Varadkar: Ireland on track to move into Phase Two; Schools to reopen for new academic year

Taoiseach Leo Varadkar has said that Ireland is on track to move into Phase Two of the plan to reopen the country.
Varadkar: Ireland on track to move into Phase Two; Schools to reopen for new academic year
Leo Varadkar outside Government Buildings, as he briefed media on topics including Brexit and the response to Covid-19 following today’s Cabinet meeting. Picture: Leon Farrell/Photocall Ireland

Taoiseach Leo Varadkar has said that Ireland is on track to move into Phase Two of the plan to reopen the country.

Following on from today's cabinet meeting, Mr Varadkar said that the Government will take another look at the restrictions next week.

Mr Varadkar also said that the Education Minister has said the intention is to open schools at the start of the next school year which begins in August.

The Taoiseach said reopening schools will not be a “no-risk” scenario but it should be “low risk” in terms of the ongoing coronavirus pandemic.

“It is the intention of Government to reopen our primary and secondary schools at the end of August at the normal time when the academic year begins.”

Mr Varadkar said they will be looking at research from around the world about the effect it has on the spread of coronavirus.

We know that it is not a no-risk scenario but is a low-risk scenario to open schools and we are learning very much from other countries who have reopened schools partially already.

Mr Varadkar said while schools will return in August, it does not mean every student will be able to attend school for the full day.

“Provided the virus does not make a comeback between now and then, primary and secondary schools will reopen at the end of August.

“It may not be possible for every student to return for the full day, every day, but that is the point we are trying to get to, so it may be necessary to phase in the reopening of schools, but our objective is to open them as fully and as soon as possible provided the virus does not make a comeback.”

He added: “We are also learning from countries that have had to reimpose restrictions. There have been outbreaks in schools in France and several schools in South Korea had to close due to outbreaks.

“It might mean that not every student is able to return to school but we will try to ensure it is as normal as possible.”

The cabinet also heard proposals for a summer programme of education for children with special needs.

Guidelines have been issued for childcare providers to facilitate their re-opening on June 29.

Play pods form a central part of the advice to service providers intending to reopen.

Children's Minister Katherine Zappone said up to 12 children will be allowed into play pods under Government plans to reopen childcare facilities.

She said young children “cannot do social distancing” and play pods will allow children to play in a “natural and spontaneous” way.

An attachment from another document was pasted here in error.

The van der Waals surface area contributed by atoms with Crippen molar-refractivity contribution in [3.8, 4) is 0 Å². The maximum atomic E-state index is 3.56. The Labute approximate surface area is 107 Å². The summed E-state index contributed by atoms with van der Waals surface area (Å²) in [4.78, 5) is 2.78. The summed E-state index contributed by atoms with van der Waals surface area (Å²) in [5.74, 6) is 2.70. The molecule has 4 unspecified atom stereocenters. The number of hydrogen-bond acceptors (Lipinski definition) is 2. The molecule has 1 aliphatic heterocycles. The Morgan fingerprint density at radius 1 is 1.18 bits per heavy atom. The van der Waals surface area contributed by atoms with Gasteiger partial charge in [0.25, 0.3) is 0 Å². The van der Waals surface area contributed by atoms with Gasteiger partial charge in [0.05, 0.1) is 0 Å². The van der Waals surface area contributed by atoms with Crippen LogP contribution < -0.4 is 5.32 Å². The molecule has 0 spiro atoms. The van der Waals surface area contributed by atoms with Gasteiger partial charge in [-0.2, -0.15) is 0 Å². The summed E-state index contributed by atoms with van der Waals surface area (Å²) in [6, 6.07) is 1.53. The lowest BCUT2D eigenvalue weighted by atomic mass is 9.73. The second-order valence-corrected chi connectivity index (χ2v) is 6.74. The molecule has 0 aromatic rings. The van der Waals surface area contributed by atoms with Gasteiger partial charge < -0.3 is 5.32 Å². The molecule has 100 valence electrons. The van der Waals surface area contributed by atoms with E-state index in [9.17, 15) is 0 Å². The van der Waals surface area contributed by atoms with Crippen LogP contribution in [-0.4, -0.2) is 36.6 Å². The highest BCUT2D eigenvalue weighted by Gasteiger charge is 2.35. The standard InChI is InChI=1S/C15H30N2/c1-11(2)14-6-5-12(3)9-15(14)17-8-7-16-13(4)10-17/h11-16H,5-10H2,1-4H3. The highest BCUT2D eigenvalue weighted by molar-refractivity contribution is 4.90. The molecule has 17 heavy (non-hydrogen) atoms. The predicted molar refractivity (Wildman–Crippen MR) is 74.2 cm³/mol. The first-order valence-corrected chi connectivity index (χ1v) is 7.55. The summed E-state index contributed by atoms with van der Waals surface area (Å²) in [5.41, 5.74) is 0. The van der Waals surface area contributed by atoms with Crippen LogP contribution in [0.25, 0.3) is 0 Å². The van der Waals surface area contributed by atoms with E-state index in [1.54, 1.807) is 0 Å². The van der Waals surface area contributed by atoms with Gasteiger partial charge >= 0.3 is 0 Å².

Ms Zappone says it is not clear yet how many will be able to open in the summer.

"It is not possible to say how many childcare services will reopen in July and August," said Ms Zappone.

"Many of them are usually closed during those summer months but childcare providers asked that I would publish the public health guidance four weeks in advance of opening so that they could get ready."

While initially the services were only due to open for children of essential workers, this has now been widened to include other categories.

Minister for Finance Paschal Donohoe confirmed that a change will be made to the Temporary Wage Subsidy Scheme (TWSS) to accommodate the salaries of those who have returned to work after a period of maternity or adoptive leave and who may not have been on the payroll of their employer on 29 February, or been paid in either January or February 2020; requirements for qualification for the scheme.

"I am satisfied that this change addresses the anomaly and ensures appropriate operation of the TWSS in recognition of the unique circumstances applying to those returning to work after a period of maternity or adoptive leave," said Mr Donohoe.

Mr Donohoe said the change will be legislated for later in the year but it will now be administered and backdated to March 26 when the scheme was introduced.

“The Government is making this important change because we want to ensure that citizens are not denied access to the scheme because of their personal circumstances.”

Mr Donohoe said technical details of the scheme will be published on the Revenue Commissioner’s website on Friday evening.

Speaking at the post cabinet briefing this afternoon, Mr Varadkar also addressed the issue of Brexit saying very little progress has been made on talks.

He said the Government has stepped up planning in the event no Brexit trade deal is agreed.

“As we all know, Brexit has not gone away and talks are intensifying at a European level with a view to an EU/UK seminar being held next month," said Mr Varadkar.

“Very little progress, in reality, has been made on those talks but that is often the way talks go. Sometimes you have to have a crisis or a breakdown before you come to an agreement or a solution.

“We have agreed to step up no-deal planning – that is no trade deal planning – in case we arrive at a position at the end of the year.”

Additional reporting by Press Association

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